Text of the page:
"What we don't want to see is a school offering up a change to students but doing it quietly," says Dan Vicuna, staff attorney and campus vote project coordinator at the Fair Elections Legal Network in Washington. "We really hope it will be coupled with a real public awareness campaign."
Voter ID and registration aren't the only voting issues on campuses.
Long lines and a lack of polling places have been problems for students in past elections, particularly in 2008. So some universities are trying to get polling places on campus. Arizona State is among those that recently approached election officials and got one.
In Ohio, student groups are working with county officials to lengthen early voting
"Some have been more receptive to that than others," says Will Klatt, a recent graduate of Ohio University who is now a senior organizer for the Ohio Student Association.
All the rules, and the differences in them state to state and even county to county, can create a lot of confusion for young voters, some of whom are voting for the first time
In Wisconsin, during a gubernatorial recall election in June, the League of Women Voters received 200 calls from students who said voting requirements caused confusion at the polls. Many, the league said, left without voting. The confusion, in that instance, was over a requirement that Wisconsin voters live in a precinct for 28 days to be eligible to vote there. That's a tricky requirement for students, who are often mobile in the summer months.
Last year in Maine, groups such as the American Civil Liberties Union criticized Secretary of State Charlie Summers after he sent letters to out-of state students at four universities telling them they needed to register their vehicles in Maine and get driver's licenses there if they wanted to continue voting in the state. Some saw the move as voter intimidation and a violation of the Voting Rights Act, particularly because Summers found no evidence of voter fraud in an investigation that prompted the letters.
Summers' spokeswoman said the secretary of state had consulted with the Maine attorney general and "acted in accordance with all state and federal laws."
The U.S. Supreme Court has sided with students on this issue and their ability to vote where they attend school, even when they've come from another state.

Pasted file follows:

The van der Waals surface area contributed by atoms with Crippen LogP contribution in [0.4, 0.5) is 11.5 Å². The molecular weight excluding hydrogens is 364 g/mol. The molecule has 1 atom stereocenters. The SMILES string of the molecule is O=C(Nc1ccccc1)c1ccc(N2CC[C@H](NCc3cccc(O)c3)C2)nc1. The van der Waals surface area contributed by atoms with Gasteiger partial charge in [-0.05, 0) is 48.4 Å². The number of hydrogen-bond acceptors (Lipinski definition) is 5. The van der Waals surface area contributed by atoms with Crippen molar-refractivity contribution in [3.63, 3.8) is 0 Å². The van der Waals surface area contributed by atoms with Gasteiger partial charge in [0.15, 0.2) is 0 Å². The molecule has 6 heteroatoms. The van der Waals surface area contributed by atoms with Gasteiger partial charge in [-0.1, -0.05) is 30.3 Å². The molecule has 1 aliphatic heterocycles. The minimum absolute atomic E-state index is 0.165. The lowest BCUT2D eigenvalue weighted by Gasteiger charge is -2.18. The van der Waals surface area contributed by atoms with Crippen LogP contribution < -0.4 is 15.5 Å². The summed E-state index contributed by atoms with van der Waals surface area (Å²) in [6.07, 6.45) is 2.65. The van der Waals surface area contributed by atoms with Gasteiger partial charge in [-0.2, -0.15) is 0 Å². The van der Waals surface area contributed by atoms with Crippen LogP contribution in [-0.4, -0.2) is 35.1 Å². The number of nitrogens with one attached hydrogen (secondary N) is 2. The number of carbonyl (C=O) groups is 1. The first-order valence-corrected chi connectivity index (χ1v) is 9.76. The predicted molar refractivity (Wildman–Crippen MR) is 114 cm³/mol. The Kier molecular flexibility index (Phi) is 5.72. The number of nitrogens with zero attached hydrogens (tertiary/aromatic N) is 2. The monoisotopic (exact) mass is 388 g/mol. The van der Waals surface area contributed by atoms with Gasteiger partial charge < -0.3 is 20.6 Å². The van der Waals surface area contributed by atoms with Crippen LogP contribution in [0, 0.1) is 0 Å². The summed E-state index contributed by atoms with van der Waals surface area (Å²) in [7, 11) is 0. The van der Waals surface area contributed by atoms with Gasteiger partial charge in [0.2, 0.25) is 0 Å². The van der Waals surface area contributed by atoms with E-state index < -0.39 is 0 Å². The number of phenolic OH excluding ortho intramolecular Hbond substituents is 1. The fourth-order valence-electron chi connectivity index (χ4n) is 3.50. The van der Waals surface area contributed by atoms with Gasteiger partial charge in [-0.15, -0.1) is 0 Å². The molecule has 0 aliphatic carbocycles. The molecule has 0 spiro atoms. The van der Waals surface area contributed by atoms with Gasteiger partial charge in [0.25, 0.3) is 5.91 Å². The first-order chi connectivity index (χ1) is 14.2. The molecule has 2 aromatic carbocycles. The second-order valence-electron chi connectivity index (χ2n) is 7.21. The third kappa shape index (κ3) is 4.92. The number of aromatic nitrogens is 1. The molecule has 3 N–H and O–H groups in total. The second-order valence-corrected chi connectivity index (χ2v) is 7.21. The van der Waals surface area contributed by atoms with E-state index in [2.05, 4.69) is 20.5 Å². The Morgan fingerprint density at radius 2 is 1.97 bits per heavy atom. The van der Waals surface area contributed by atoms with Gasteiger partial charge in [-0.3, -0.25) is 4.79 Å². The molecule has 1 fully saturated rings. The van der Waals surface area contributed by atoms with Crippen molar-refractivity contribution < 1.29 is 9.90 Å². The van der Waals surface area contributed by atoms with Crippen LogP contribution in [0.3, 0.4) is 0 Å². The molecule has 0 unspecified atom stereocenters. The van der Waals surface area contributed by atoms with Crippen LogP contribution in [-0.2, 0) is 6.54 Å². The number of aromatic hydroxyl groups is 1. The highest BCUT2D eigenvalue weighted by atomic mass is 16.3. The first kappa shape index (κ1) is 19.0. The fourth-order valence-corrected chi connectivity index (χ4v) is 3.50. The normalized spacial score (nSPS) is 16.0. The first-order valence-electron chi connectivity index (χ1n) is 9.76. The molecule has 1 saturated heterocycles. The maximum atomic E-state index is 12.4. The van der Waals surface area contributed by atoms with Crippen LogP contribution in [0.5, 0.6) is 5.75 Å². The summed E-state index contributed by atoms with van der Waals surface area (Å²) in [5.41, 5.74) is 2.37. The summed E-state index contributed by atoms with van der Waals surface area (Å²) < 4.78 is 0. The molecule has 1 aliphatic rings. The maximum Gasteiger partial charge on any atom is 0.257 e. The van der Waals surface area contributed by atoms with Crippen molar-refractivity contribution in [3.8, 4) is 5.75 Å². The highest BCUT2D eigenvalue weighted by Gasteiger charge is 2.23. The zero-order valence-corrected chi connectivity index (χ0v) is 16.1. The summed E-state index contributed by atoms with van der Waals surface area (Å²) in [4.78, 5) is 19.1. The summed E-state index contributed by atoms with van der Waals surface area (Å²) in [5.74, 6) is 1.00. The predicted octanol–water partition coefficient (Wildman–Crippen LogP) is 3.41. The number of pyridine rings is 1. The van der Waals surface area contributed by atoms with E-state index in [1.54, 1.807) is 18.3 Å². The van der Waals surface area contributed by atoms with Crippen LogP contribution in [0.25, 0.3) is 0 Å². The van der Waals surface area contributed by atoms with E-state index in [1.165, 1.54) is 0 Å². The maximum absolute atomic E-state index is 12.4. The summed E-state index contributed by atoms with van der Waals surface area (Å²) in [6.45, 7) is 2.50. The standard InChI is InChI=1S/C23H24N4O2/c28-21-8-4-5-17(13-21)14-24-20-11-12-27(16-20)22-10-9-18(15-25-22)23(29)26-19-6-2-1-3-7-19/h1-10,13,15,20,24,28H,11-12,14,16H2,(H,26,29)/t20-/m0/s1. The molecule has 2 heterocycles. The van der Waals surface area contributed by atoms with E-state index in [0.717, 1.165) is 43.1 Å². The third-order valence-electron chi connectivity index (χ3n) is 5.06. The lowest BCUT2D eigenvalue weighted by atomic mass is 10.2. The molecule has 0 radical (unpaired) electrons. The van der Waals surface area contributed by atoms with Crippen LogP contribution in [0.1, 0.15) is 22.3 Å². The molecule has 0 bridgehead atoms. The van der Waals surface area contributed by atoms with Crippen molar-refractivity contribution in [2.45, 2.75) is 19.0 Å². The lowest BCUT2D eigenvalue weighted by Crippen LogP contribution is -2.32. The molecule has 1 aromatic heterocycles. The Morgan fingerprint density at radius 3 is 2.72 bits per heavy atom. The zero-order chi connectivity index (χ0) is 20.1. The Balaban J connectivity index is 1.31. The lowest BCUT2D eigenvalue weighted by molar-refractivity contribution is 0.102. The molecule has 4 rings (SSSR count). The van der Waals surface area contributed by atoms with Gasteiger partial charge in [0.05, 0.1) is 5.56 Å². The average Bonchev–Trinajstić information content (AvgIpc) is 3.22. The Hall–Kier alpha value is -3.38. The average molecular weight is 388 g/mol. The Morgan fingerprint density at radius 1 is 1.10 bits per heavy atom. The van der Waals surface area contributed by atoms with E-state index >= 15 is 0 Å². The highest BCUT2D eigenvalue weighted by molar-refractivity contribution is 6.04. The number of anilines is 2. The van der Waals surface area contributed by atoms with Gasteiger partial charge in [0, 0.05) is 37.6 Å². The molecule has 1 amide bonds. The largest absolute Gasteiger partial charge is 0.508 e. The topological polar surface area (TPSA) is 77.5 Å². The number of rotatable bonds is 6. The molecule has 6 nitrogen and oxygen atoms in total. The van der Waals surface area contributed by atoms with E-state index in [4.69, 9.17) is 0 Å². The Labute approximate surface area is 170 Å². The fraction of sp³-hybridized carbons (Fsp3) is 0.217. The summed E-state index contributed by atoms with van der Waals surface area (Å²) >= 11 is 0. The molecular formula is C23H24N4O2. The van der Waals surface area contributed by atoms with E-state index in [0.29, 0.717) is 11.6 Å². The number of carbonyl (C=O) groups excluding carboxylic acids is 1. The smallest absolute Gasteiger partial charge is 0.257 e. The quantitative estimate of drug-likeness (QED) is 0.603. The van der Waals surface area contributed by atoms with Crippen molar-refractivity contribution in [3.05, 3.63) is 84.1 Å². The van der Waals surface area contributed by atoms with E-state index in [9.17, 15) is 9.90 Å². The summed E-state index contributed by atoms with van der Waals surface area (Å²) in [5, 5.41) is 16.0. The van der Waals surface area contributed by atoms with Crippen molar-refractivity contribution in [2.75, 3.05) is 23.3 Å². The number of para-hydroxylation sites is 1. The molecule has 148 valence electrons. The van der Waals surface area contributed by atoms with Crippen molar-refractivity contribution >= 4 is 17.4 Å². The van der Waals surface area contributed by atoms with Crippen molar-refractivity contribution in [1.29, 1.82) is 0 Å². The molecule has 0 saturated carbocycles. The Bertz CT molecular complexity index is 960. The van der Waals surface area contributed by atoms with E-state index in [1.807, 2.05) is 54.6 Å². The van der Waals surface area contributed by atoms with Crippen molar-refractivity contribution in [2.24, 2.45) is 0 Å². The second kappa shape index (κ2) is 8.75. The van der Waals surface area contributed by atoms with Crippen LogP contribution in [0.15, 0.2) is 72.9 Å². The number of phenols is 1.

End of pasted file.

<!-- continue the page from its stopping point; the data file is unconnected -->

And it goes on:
"So students should be registering in the communities that they feel are home — whether that's their parents' home or their apartment or their dorm room," says Lee Rowland, counsel for the Democracy Program at the Brennan Center for Justice, a nonpartisan legal think tank in New York. "It is a constitutional right to vote."
To help them understand that right, she says the Brennan Center created an online guide for students with pages that detail voting rules and requirements in each state — http://bit.ly/Pl1pbE
It's not uncommon for out-of-state students to vote where they think their vote has the most impact. So if they attend a school in a swing state, they often vote there. It also can simply just be a matter of convenience, and a way to avoid going through the process of getting an absentee ballot.
Right now, Tennessee, Pennsylvania, Kansas, Indiana and Georgia are among states with voter ID requirements in place. Tennessee is the only state that bans use of any student ID. Others limit use to state institutions and/or require proof that the ID is valid, such as the expiration date.
Wisconsin, Texas, South Carolina and Virginia are among states where voter ID laws are on hold due to legal challenges.
But will young people vote in November in the same numbers as they did in 2008?
Eskamani, the grad student in Florida, has noticed a lot of disillusionment among her peers over the economy and a political process they consider "anti-student."
"They feel beaten down," says Eskamani. "Instead of more passionate, I think sometimes they feel more frustrated."
Some think that frustration could fuel more involvement, especially as students return to campus this fall.
"My hope is that (voter ID and other laws) backfire and that young people find out and are annoyed by it — and that it motivates them more to get out and vote," says Tobin Van Ostern, policy manager for Campus Progress, a Washington-based group that works on voting rights and other issues relevant to students.
If that happens, Eskamani tells her peers, "WE will determine who the next president of the United States is."
Based on reporting by the Associated Press.